They're back together again though.
  9. Dolly


    Joined: 12 Jan 2005

    Posts: 343

    Location: Norfolk

    No, it's correct. The Supreme Court did not rule that pre-nups will now be legally binding. However, since the Radmacher case, as long as certain safeguards are followed (full disclosure, no duress etc) then parties are likely to be held to the terms of the agreement, as long as the agreement meets the needs of the financially weaker party.

    I am afraid there was a lot of inaccurate reporting around the Radmacher decision at the time.
  10. ZXSpectrum


    Joined: 20 Oct 2002

    Posts: 10,004

    Location: Derby

    Or Hulk Hogan... He got royally shafted in his divorce. But that's with the silly US laws!
  11. Ace Modder

    Antec Rep

    Joined: 8 Sep 2003

    Posts: 22,606

    Location: 150 yds from OcUK

    What if your parents get divorced?
  12. Randomface74

    Perma Banned

    Joined: 9 Aug 2009

    Posts: 12,238

    Location: UK

    You kill them both and get your house back :D
  13. Kanifee


    Joined: 13 May 2007

    Posts: 7,004

    Location: On the wagon, sorta

    wow, people have so much faith in there relationships :o:D

    I have been with my partner for thirteen years, we have worked through many issues together both small and large, with this in mind and such a large amount of our lives invested in each other i feel confident that marriage would be as safe a bet as it can be all things considered.

    This in mind im in no hurry to get married, not for financial risk reasons but i just see it as an expense we do not need, we are happy and committed to each other and have no need to spend a large amount of money and have a legal document to solidify this statement.
  14. steve-h


    Joined: 21 Nov 2008

    Posts: 4,662

    thanks govt
  15. Cosimo

    Man of Honour

    Joined: 9 Jan 2007

    Posts: 163,799

    Location: Londinium

    You have a wee problem.
  16. Meridian

    Man of Honour

    Joined: 18 Oct 2002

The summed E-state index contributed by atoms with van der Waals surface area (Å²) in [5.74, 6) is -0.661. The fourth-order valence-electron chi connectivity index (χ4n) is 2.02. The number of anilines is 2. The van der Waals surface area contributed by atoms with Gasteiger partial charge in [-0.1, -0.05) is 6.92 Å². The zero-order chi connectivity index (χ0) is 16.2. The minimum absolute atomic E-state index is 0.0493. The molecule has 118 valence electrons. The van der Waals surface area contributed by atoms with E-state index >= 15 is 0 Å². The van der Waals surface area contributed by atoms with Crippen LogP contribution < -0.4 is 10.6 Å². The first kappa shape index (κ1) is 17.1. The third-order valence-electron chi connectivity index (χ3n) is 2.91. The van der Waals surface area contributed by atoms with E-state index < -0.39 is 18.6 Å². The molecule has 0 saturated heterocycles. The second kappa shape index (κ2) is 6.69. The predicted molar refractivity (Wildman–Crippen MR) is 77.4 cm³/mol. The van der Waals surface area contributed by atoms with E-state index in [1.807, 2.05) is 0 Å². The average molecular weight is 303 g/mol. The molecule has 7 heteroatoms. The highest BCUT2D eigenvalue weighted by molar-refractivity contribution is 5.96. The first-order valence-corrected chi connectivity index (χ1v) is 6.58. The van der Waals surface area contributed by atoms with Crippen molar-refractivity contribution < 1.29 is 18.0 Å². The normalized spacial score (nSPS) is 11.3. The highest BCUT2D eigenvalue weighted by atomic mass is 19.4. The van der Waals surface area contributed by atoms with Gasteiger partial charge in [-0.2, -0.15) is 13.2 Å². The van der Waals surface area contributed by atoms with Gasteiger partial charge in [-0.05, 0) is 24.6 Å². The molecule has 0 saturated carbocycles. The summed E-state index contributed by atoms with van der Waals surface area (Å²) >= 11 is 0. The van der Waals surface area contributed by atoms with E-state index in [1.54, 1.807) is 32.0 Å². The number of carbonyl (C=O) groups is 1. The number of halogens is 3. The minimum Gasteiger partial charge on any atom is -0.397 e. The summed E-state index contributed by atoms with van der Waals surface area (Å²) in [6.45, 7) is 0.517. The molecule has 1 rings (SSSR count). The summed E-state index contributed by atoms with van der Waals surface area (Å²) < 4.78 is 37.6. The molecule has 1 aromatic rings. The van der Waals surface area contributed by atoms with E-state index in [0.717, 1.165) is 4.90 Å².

Posts: 12,072

    Location: Vvardenfell

    Exactly: pre-nups are covered under the same rules of any other "unfair" contract. That is, you cannot sign away rights that the law gives you. The law says that the wife is entitled to a proportion of the wealth (it's not always half, and can be rather less), and no pre-nup can negate this. It can be taken into account if the wife has previously agreed to a settlement which would allow her to live reasonably comfortably (itself open to a lot if interpretation), and cover the upkeep of any children. But it remains, and is likely to remain, a guidance for the courts at best.

    As for Norman marriages, my understanding is that Angilion's summation is simplistic: the assets may have resided with the marriage, but the marriage was effectively owned by the husband. Divorce was only possible for those who could successfully petition the Pope, and in each case the division of lands etc was likely to be ad hoc. In the event of death of the husband, property remained with the wife only if there was no son old enough to run the household. Once old enough, he then took control. In England at least, the King could and did seize control of assets of widows, or force them into marriages to put the lands into a family who were friends of the monarch. Contrary to popular opinion, the vast majority of Magna Carta dealt with issues of inheritance, not freedoms.
  17. stuman

    Wise Guy

    Joined: 27 Aug 2003

    Posts: 2,016

    why would that give you a urinary issue?
  18. MisChief


    Joined: 8 Mar 2005

    Posts: 9,173

    :eek: you're not Scottish are you sim? :p
  19. daz


    Joined: 18 Oct 2002

    Posts: 24,029

    Location: Bucks

    Brb opening up an offshore trust.
  20. Nitefly

    Man of Honour

    Joined: 24 Sep 2005

    Posts: 34,103

    Today I've learnt that I'd rather receive medical advice from OCUK than legal advice.